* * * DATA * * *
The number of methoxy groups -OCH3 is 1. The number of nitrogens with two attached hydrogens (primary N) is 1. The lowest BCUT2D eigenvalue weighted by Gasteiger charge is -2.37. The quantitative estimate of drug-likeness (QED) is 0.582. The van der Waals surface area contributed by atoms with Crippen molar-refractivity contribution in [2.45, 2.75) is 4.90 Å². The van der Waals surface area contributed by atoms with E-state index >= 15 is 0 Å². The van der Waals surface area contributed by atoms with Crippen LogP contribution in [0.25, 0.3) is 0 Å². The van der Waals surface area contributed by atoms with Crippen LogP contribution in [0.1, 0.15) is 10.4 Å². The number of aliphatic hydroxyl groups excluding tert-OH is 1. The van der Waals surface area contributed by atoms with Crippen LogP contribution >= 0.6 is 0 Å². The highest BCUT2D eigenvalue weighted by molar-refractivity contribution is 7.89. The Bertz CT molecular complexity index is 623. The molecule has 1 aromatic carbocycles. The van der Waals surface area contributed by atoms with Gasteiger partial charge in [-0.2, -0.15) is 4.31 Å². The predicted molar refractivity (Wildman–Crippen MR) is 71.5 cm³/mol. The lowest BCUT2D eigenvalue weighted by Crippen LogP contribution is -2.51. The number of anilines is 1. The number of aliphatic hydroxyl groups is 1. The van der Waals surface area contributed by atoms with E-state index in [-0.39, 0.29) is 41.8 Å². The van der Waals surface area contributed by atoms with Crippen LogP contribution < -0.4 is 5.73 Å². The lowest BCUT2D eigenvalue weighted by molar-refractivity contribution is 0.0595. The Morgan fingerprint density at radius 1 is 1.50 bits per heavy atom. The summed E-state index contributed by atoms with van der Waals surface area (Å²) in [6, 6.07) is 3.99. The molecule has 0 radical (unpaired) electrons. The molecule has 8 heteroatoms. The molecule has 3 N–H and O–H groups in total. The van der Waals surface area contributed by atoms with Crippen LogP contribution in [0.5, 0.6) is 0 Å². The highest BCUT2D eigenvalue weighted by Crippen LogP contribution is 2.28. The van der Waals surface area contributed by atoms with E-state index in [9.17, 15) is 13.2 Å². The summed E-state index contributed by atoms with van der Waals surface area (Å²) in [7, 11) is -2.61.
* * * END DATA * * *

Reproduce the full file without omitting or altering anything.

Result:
The number of methoxy groups -OCH3 is 1. The number of nitrogens with two attached hydrogens (primary N) is 1. The lowest BCUT2D eigenvalue weighted by Gasteiger charge is -2.37. The quantitative estimate of drug-likeness (QED) is 0.582. The van der Waals surface area contributed by atoms with Crippen molar-refractivity contribution in [2.45, 2.75) is 4.90 Å². The van der Waals surface area contributed by atoms with E-state index >= 15 is 0 Å². The van der Waals surface area contributed by atoms with Crippen LogP contribution in [0.25, 0.3) is 0 Å². The van der Waals surface area contributed by atoms with Crippen LogP contribution in [0.1, 0.15) is 10.4 Å². The number of aliphatic hydroxyl groups excluding tert-OH is 1. The van der Waals surface area contributed by atoms with Crippen LogP contribution >= 0.6 is 0 Å². The highest BCUT2D eigenvalue weighted by molar-refractivity contribution is 7.89. The Bertz CT molecular complexity index is 623. The molecule has 1 aromatic carbocycles. The van der Waals surface area contributed by atoms with Gasteiger partial charge in [-0.2, -0.15) is 4.31 Å². The predicted molar refractivity (Wildman–Crippen MR) is 71.5 cm³/mol. The lowest BCUT2D eigenvalue weighted by Crippen LogP contribution is -2.51. The number of anilines is 1. The number of aliphatic hydroxyl groups is 1. The van der Waals surface area contributed by atoms with E-state index in [-0.39, 0.29) is 41.8 Å². The van der Waals surface area contributed by atoms with Crippen LogP contribution < -0.4 is 5.73 Å². The lowest BCUT2D eigenvalue weighted by molar-refractivity contribution is 0.0595. The Morgan fingerprint density at radius 1 is 1.50 bits per heavy atom. The summed E-state index contributed by atoms with van der Waals surface area (Å²) in [6, 6.07) is 3.99. The molecule has 0 radical (unpaired) electrons. The molecule has 8 heteroatoms. The molecule has 3 N–H and O–H groups in total. The van der Waals surface area contributed by atoms with Crippen LogP contribution in [0.5, 0.6) is 0 Å². The highest BCUT2D eigenvalue weighted by Crippen LogP contribution is 2.28. The van der Waals surface area contributed by atoms with E-state index in [9.17, 15) is 13.2 Å². The summed E-state index contributed by atoms with van der Waals surface area (Å²) in [7, 11) is -2.61.